03 May 2017

Reserved For Birds And Angels

A bishop and a professor were discussing philosophy.  (I know, it sounds like the beginning of a really geeky joke!)  

The bishop averred that The Millennium was at hand.  Evidence of that, he said, was that everything about nature had been discovered and all useful inventions created. 

The professor politely told the bishop he was mistaken.  "Why, in a few years," he proclaimed, "we'll be able to fly through the air."

The bishop was having none of it.  "What a nonsensical idea!," he exclaimed.  "Flight," he tried to assure the professor, "is reserved for birds and angels."  Being the good bishop he was, he added, "To think otherwise is blasphemy!"

This story is rich with irony.  The encounter between the suffragan and the savant occurred late in the nineteenth century.  So, whether or not he intended it, the professor was as much a seer as a sage.  The diocesan, on the other hand, sounded more like a die-hard Luddite.

The name of the professor has been lost to history.  But the bishop achieved some degree of fame in his time, having attained a rather high office in the Church of the United Brethren in Christ, whose members included some rather influential Americans in a number of endeavors.

This bishop's sons were among them.  They first made something of a name for themselves in the bicycle business, which was would experience its first great boom not long after the bishop made his pronouncement.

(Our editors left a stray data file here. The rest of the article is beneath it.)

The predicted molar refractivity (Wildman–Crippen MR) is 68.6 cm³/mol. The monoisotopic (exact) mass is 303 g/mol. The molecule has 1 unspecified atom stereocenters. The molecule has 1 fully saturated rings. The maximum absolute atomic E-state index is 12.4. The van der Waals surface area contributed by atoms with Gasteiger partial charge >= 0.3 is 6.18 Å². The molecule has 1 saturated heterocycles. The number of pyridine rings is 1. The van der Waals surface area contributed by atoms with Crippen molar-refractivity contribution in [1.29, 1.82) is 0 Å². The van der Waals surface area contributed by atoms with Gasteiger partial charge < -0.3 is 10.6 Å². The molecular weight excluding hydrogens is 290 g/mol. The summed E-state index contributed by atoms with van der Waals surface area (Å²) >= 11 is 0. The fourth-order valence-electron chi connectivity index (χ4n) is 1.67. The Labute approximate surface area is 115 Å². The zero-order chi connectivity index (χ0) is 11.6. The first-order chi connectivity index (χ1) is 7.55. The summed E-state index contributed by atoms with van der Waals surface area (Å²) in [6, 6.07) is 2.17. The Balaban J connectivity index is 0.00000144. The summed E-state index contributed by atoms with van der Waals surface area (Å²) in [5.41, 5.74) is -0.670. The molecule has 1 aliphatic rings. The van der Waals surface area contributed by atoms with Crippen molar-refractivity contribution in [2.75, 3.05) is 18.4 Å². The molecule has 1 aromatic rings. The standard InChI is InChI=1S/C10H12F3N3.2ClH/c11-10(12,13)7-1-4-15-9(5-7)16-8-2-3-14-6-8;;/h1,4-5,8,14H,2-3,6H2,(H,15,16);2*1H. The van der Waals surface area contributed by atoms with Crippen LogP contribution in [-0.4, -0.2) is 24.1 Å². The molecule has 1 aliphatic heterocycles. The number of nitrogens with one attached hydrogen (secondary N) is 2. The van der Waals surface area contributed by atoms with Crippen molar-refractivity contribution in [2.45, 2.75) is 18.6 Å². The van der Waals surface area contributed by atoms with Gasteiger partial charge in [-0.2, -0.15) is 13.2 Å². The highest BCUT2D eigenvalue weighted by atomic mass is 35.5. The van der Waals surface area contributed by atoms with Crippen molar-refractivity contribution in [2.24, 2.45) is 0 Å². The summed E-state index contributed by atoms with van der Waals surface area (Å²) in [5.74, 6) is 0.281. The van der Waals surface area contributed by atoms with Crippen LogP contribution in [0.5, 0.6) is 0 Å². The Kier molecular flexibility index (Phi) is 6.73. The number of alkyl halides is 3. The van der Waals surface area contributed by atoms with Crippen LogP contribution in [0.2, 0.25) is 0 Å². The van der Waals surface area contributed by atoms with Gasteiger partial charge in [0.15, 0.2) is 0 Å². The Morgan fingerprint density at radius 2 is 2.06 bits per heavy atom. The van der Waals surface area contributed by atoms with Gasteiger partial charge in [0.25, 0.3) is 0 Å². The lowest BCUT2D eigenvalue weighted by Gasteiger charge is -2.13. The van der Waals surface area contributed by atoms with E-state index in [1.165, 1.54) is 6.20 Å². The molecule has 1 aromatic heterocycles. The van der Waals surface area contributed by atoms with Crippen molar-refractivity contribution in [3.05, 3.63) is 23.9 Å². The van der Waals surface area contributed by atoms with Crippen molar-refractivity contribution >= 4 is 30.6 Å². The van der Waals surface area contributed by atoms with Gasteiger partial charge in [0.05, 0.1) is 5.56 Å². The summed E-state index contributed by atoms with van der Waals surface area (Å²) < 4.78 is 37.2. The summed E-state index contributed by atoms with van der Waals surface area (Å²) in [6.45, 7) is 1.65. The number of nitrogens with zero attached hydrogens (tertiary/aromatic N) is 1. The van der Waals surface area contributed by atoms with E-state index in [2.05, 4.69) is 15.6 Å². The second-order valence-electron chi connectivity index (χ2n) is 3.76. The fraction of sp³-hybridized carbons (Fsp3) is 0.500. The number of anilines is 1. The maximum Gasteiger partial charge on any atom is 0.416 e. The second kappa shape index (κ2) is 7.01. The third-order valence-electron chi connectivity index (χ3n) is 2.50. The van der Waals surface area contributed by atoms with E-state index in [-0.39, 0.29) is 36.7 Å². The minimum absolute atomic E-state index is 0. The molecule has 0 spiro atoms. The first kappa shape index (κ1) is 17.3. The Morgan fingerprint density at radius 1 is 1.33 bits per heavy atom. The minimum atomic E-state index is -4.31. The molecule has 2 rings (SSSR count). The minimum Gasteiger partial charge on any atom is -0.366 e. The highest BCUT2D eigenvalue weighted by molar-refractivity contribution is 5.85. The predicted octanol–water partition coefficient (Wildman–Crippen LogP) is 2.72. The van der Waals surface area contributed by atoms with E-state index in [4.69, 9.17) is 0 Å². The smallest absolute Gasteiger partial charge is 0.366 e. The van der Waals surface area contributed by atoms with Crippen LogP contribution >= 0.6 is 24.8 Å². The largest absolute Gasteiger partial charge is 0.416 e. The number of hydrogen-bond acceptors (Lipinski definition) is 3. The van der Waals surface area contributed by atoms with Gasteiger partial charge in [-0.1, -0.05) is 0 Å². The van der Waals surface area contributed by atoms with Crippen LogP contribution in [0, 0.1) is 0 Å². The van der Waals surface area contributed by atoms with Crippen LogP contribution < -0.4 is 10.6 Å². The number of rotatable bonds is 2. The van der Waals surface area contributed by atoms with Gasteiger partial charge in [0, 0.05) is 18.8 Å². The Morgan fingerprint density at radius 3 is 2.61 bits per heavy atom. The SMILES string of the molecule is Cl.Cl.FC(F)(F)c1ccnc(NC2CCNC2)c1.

Today we know that bishop's name mainly because of his sons.  Even if you have never been anywhere near a bicycle, you've heard of them.  Since you already know their names, whether or not you know it, I will tell you who that esteemed ecclesiastical authority was:  someone named Milton Wright.

Yes, his two sons were those Wrights.  Of course, they achieved even greater fame--though not fortune--for doing what their father said couldn't be done.  Yes, Orville and Wilbur got to do what all kids, at some point in their lives, try (and, some would argue, need) to do:  They proved their father wrong.  He didn't deny it, but he never seemed terribly impressed.  

But, in one sense, he was right (pun intended):  Humans cannot fly--without some sort of device or other aid, anyway.  Even on a bicycle.

With that in mind, I have found the perfect headgear for him, his sons and everyone else, whether or not they've ever pedaled on the velodrome:

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